Archive for February, 2009

cambodia-skulls

The Huffington Post published my story on the Khmer Rouge trial getting underway in Cambodia right now.

The current issue of Foreign Policy magazine has a special report titled “The Axis of Upheaval,” with in depth articles on the three countries that could be the source of some of the world’s biggest problems.

I was surprised by their selections, since none of them were obvious choices:

  • New York Times East Africa bureau chief Jeffrey Gettleman says Somalia is the most dangerous place on Earth.
  • Economist Moscow bureau chief Arkady Ostrovsky writes about Vladimir Putin and the risks of Russia in these tough economic times.
  • Los Angeles Times reporter Sam Quinones writes about the escalating drug war in Mexico.
  • All of them are must reads.

    money

    Government Executive has this story about a new memo from the OMB listing the requirements for disclosing spending from the stimulus bill, contracting, and risk management.

    While this, and the new recovery.gov website, are great tools in theory for investigative journalists, watchdog groups, and taxpayers to keep an eye on how all this money is being spent, it sounds a little overwhelming. I also have a feeling that the new transparency and disclosure requirements are going to come back and haunt somebody, either in one of the government agencies or the White House or Congress.

    There’s a new sheriff in town at the SEC.

    WASHINGTON (AP) – The Securities and Exchange Commission on Thursday named a former federal prosecutor as its new enforcement chief to lead the embattled agency’s drive to strengthen its pursuit of financial fraud.

    Robert Khuzami has been a top legal official on Wall Street at investment firm Deutsche Bank since 2004. Before that he worked for 11 years in the U.S. attorney’s office in Manhattan and prosecuted insider trading cases, Ponzi schemes and other financial crimes.

    Khuzami, 52, replaces Linda Thomsen, the SEC enforcement director since May 2005. Her departure was announced last week.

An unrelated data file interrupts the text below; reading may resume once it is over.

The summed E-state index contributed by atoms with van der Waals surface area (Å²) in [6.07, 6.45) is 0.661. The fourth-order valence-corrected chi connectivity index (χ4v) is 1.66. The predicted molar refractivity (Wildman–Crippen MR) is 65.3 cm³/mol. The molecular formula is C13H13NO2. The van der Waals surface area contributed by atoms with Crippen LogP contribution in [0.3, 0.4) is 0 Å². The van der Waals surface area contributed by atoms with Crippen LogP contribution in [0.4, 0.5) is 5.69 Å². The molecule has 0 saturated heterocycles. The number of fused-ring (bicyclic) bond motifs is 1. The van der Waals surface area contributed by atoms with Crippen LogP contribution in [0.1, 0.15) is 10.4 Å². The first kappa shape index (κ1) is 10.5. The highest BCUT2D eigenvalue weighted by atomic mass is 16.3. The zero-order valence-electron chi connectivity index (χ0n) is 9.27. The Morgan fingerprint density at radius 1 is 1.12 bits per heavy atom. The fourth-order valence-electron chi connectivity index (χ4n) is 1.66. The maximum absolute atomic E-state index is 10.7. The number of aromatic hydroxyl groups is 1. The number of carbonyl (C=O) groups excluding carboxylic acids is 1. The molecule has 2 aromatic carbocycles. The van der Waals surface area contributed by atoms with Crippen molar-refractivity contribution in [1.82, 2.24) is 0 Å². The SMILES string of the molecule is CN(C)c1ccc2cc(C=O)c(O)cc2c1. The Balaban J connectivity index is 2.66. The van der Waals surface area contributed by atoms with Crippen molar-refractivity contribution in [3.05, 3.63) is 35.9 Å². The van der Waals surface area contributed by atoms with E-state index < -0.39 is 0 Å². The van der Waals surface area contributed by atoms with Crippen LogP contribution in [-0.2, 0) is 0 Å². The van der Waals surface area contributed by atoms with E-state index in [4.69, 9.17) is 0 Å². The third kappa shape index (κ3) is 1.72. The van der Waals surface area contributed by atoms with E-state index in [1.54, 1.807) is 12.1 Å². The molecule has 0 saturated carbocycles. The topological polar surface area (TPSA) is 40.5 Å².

Thomsen became a lightning rod for criticism over the SEC’s failure to detect the $50 billion Ponzi scheme allegedly run by money manager Bernard Madoff, despite red flags raised to the agency staff by outsiders over the course of a decade.

    The naming of Khuzami by new SEC Chairman Mary Schapiro came two days after the agency accused Texas billionaire R. Allen Stanford in a civil lawsuit of a “massive” $8 billion fraud that lured investors with sham promises of double-digit returns on certificates of deposit.

    Besides leading several major financial fraud cases, Khuzami also prosecuted the “Blind Sheik” Omar Ahmed Ali Abdel Rahman in what was then the largest terrorism trial in U.S. history following the 1993 bombing of the World Trade Center in New York. Ten defendants were convicted of operating a terrorist organization responsible for the bombing, the assassination of Jewish Defense League founder Meir Kahane, and planning bomb attacks on law enforcement and other high-profile targets.

    Other than Patrick Fitzgerald, I can’t think of another prosecutor who would scare me more if I were under investigation.

    googleearthdrones

    Memo to U.S. military and intelligence agencies: Make sure you block or filter satellite images on Google Earth of your Predator drones when they’re sitting around on a runway in Pakistan.

    Looks like scams in Nigeria aren’t limited to Internet hoaxes.

    The government’s top contractor in Iraq, KBR, Inc., has pleaded guilty to bribing high-level officials in the Nigerian government during a decade-long scheme to win more than $6 billion in overseas construction contracts, federal authorities announced on Wednesday.

    KBR and its former parent company, Halliburton, agreed to pay the government a combined $579 million in fines to settle the criminal and civil charges, the most ever paid by a U.S. firm in a foreign corruption case.

    “Today’s guilty plea by KBR ends one chapter in the department’s long-running investigation of corruption in the award of $6 billion in construction contracts in Nigeria,” said Rita Glavin, acting assistant attorney general in the Justice Department’s criminal division. “This bribery scheme involved both senior foreign government officials and KBR corporate executives who took actions to insulate themselves from the reach of U.S. law enforcement.”